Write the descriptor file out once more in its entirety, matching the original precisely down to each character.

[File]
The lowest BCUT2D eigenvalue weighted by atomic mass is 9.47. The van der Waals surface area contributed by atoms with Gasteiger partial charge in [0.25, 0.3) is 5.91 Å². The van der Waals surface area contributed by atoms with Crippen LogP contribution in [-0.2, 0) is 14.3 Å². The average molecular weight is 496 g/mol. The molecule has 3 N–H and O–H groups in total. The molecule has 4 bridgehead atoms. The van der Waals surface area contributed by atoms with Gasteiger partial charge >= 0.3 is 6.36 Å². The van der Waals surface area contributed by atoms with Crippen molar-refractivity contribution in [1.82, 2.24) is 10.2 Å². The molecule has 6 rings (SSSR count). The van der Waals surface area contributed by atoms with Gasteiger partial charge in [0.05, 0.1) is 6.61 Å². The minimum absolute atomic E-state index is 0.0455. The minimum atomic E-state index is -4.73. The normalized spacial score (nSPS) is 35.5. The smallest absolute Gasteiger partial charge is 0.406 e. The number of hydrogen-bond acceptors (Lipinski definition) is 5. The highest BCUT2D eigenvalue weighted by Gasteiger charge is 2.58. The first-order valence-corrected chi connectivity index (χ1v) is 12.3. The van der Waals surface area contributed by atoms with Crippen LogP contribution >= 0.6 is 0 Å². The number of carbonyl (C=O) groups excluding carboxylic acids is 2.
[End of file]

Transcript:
The lowest BCUT2D eigenvalue weighted by atomic mass is 9.47. The van der Waals surface area contributed by atoms with Gasteiger partial charge in [0.25, 0.3) is 5.91 Å². The van der Waals surface area contributed by atoms with Crippen LogP contribution in [-0.2, 0) is 14.3 Å². The average molecular weight is 496 g/mol. The molecule has 3 N–H and O–H groups in total. The molecule has 4 bridgehead atoms. The van der Waals surface area contributed by atoms with Gasteiger partial charge >= 0.3 is 6.36 Å². The van der Waals surface area contributed by atoms with Crippen molar-refractivity contribution in [1.82, 2.24) is 10.2 Å². The molecule has 6 rings (SSSR count). The van der Waals surface area contributed by atoms with Gasteiger partial charge in [0.05, 0.1) is 6.61 Å². The minimum absolute atomic E-state index is 0.0455. The minimum atomic E-state index is -4.73. The normalized spacial score (nSPS) is 35.5. The smallest absolute Gasteiger partial charge is 0.406 e. The number of hydrogen-bond acceptors (Lipinski definition) is 5. The highest BCUT2D eigenvalue weighted by Gasteiger charge is 2.58. The first-order valence-corrected chi connectivity index (χ1v) is 12.3. The van der Waals surface area contributed by atoms with Crippen LogP contribution >= 0.6 is 0 Å². The number of carbonyl (C=O) groups excluding carboxylic acids is 2.